Timeclocks Offer Positive Advantages For Employers, Employees
While timeclocks may be an echo of the past, nonetheless, they do serve a positive function.
In studies conducted by independent researchers, employee morale can actually improve when timeclocks are introduced.
According to researchers, many employees know of fellow staff members who regularly come in late or leave early.
Often these staffers are not caught or disciplined because there are no truly effective means of documenting their hours.
Surprisingly, the electronic systems often end up raising employee morale, according to Doug Marsh, CEO of TimePilot Corporation (www.TimePilot.com/sbcn), an Illinois-based company that manufactures time and attendance systems for offices, workshops and outdoor construction sites.
“Employees know that you can’t cheat the system, so they are reassured that their co-workers aren’t getting away with anything,” he said. “Everyone is held to the same standard—an hour’s pay for an hour’s work.”
The added benefit, Marsh said is that employers “raise the morale of (your) best and honest employees, the ones you want to keep happy. You also eliminate busy work filling out manual time sheets, something no one likes to do.”
While many workers have the image of standalone mechanical timeclocks, the modern version reduces paperwork by capturing and transmitting data electronically, a significant cost saver.
As a fully integrated system, offerings such as Timepilot utilize existing employee management tools. Employees tap or swipe their ID device at the clock, which records their identity and their clock-in or clock-out time. At the end of the pay period, the person handling payroll uses the system’s software to examine the clock-ins and clock-outs, make any necessary corrections (if an employee forgot to clock out, for instance), generate reports and prepare the data for their payroll software or service.
Thus, a company has both an electronic and human oversight of the system.
Electronic time and attendance systems have been around for years, but only recently have their cost become reasonable for small businesses. The systems generally consist of a wall-mounted timeclock, software and a device—usually a magstripe card or a key-sized device called an “iButton”—that’s issued to each employee and identifies the employee to the system. \
Electronic time and attendance systems save companies money in several ways:
• Because employees clock in and out with a device that positively identifies them to the system, “buddy punching” (when a worker clocks in a friend who isn’t there) is reduced or eliminated.
• The systems track employee hours down to the minute. At the end of the workday, few people can recall the exact minute they started work that morning. The systems put an end to the cases of “I think I started at 8 a.m.” when they really started at 8:03.
• Manually calculating your employees’ work hours takes time and care. (Quick: How long has an employee worked if he started at 7:53 a.m. and quit at 5:17 p.m.?) A recent study found that math errors cost companies between 1% and 8% of their gross payroll, and that it takes about 7 minutes to calculate one employee’s work hours on a single time card. Punchclock and timesheet systems’ hidden costs—errors, calculation time and supplies—add up fast.
What to look for in a system?
• Easy-to-understand software. Clocking in and out is easy with any system, but the big change is for the person who does your payroll. It’s crucial that they understand how to use the software. Look for software that is clear, intuitive and explained well. If the vendor offers a trial version, download it and play with it to get a feel for how it works.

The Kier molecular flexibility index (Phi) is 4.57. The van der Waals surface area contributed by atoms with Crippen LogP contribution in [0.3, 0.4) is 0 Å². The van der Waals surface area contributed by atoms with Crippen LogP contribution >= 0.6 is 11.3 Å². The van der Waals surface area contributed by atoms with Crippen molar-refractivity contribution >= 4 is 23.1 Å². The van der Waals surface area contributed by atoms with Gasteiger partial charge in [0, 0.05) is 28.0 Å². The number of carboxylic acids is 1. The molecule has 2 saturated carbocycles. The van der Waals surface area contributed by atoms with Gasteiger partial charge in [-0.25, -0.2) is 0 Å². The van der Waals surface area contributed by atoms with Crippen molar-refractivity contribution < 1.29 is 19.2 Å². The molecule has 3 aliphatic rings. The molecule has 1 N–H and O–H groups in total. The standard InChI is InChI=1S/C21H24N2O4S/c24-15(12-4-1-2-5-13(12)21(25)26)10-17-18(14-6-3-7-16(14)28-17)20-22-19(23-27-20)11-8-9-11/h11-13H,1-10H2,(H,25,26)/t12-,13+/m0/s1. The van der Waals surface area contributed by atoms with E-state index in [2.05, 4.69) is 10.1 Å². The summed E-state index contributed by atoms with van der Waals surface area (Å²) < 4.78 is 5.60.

• Durability. Employees don’t adapt easily to an electronic system (although these systems often end up raising morale, as Marsh said), so a system should be able to stand abuse. Look for a durable clock and consider an iButton-based system. Magstripe cards crack, get creased, can lose the data encoded on the magnetic strip and transfer dirt and grime to the timeclock. iButtons have an infinite lifespan, are impervious to water, chemicals and magnetic fields and work as well in dirty environments as in clean ones. (Companies such as TimePilot even makes a weatherproof system that is designed to be used at construction sites).
• Expandability. It’s important to allow for the growth of your company. You don’t want to be hamstrung by a system that’s too small for you. Look for a system that can handle 25% to 50% more employees than you will use now. Also, look to see how much—if anything—you’ll pay to add employees to the system. Some companies make you pay extra for extra employees, others don’t. TimePilot, Marsh’s company, has written its software to accommodate as many as 2,000 employees at no extra cost (except an iButton for each employee).
• Versatility. Does the manufacturer offer different types of clocks that combine to make up a single system? For instance, a weatherproof clock at the job site, a wall-mounted clock in the shop and a PC-based clock in the office.
• Interfaces to Payroll systems: A system should export the payroll data in a format that can be used by your payroll software or company i.e. ADP, Paychex, QuickBooks, etc.? Watch out for special time clock deals from payroll vendors and other resellers as many of their offerings will restrict you to their software or service and require custom programming to get the job done.
• Reporting: Good standard and customizable reports are a bonus and the ability to export data to MS Excel for job costing, management reports and presentations is your insurance that you’ll be able to accommodate future needs.
For more details about Timepilot, go to www.TimePilot.com/sbcn.